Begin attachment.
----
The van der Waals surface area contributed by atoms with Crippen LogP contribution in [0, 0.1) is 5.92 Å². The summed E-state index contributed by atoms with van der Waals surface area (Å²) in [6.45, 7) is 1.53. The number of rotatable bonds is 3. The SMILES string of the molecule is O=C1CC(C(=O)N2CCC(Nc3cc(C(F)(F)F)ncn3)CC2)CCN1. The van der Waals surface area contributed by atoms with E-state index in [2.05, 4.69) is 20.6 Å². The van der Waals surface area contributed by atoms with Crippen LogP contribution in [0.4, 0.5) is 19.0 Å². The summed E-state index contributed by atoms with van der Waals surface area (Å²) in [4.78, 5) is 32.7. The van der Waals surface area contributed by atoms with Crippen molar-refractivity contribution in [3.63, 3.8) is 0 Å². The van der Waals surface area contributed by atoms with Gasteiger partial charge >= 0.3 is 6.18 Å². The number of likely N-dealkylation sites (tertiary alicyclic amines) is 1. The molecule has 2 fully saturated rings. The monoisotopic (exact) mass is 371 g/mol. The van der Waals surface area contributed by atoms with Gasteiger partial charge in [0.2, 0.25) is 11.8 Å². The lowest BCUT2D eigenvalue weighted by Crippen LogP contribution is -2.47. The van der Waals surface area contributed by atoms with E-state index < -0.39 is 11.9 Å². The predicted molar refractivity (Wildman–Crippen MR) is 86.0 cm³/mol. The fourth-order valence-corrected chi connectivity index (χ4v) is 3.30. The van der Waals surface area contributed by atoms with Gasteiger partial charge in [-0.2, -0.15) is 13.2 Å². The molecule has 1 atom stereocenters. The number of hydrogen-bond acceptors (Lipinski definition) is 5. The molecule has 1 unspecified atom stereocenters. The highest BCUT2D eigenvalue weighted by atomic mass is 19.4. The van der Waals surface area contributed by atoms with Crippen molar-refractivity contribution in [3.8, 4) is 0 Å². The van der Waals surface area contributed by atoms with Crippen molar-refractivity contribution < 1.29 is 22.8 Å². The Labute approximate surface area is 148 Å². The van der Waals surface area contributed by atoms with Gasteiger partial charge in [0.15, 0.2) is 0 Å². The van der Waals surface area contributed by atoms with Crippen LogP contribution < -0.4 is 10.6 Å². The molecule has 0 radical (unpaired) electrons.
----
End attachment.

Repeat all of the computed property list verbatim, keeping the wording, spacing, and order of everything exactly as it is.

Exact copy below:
The van der Waals surface area contributed by atoms with Crippen LogP contribution in [0, 0.1) is 5.92 Å². The summed E-state index contributed by atoms with van der Waals surface area (Å²) in [6.45, 7) is 1.53. The number of rotatable bonds is 3. The SMILES string of the molecule is O=C1CC(C(=O)N2CCC(Nc3cc(C(F)(F)F)ncn3)CC2)CCN1. The van der Waals surface area contributed by atoms with E-state index in [2.05, 4.69) is 20.6 Å². The van der Waals surface area contributed by atoms with Crippen LogP contribution in [0.4, 0.5) is 19.0 Å². The summed E-state index contributed by atoms with van der Waals surface area (Å²) in [4.78, 5) is 32.7. The van der Waals surface area contributed by atoms with Crippen molar-refractivity contribution in [3.63, 3.8) is 0 Å². The van der Waals surface area contributed by atoms with Gasteiger partial charge >= 0.3 is 6.18 Å². The number of likely N-dealkylation sites (tertiary alicyclic amines) is 1. The molecule has 2 fully saturated rings. The monoisotopic (exact) mass is 371 g/mol. The van der Waals surface area contributed by atoms with Gasteiger partial charge in [0.2, 0.25) is 11.8 Å². The lowest BCUT2D eigenvalue weighted by Crippen LogP contribution is -2.47. The van der Waals surface area contributed by atoms with E-state index < -0.39 is 11.9 Å². The predicted molar refractivity (Wildman–Crippen MR) is 86.0 cm³/mol. The fourth-order valence-corrected chi connectivity index (χ4v) is 3.30. The van der Waals surface area contributed by atoms with Gasteiger partial charge in [-0.2, -0.15) is 13.2 Å². The molecule has 1 atom stereocenters. The number of hydrogen-bond acceptors (Lipinski definition) is 5. The molecule has 1 unspecified atom stereocenters. The highest BCUT2D eigenvalue weighted by atomic mass is 19.4. The van der Waals surface area contributed by atoms with Crippen molar-refractivity contribution in [3.8, 4) is 0 Å². The van der Waals surface area contributed by atoms with Crippen molar-refractivity contribution < 1.29 is 22.8 Å². The Labute approximate surface area is 148 Å². The van der Waals surface area contributed by atoms with Gasteiger partial charge in [0.15, 0.2) is 0 Å². The van der Waals surface area contributed by atoms with Crippen LogP contribution < -0.4 is 10.6 Å². The molecule has 0 radical (unpaired) electrons.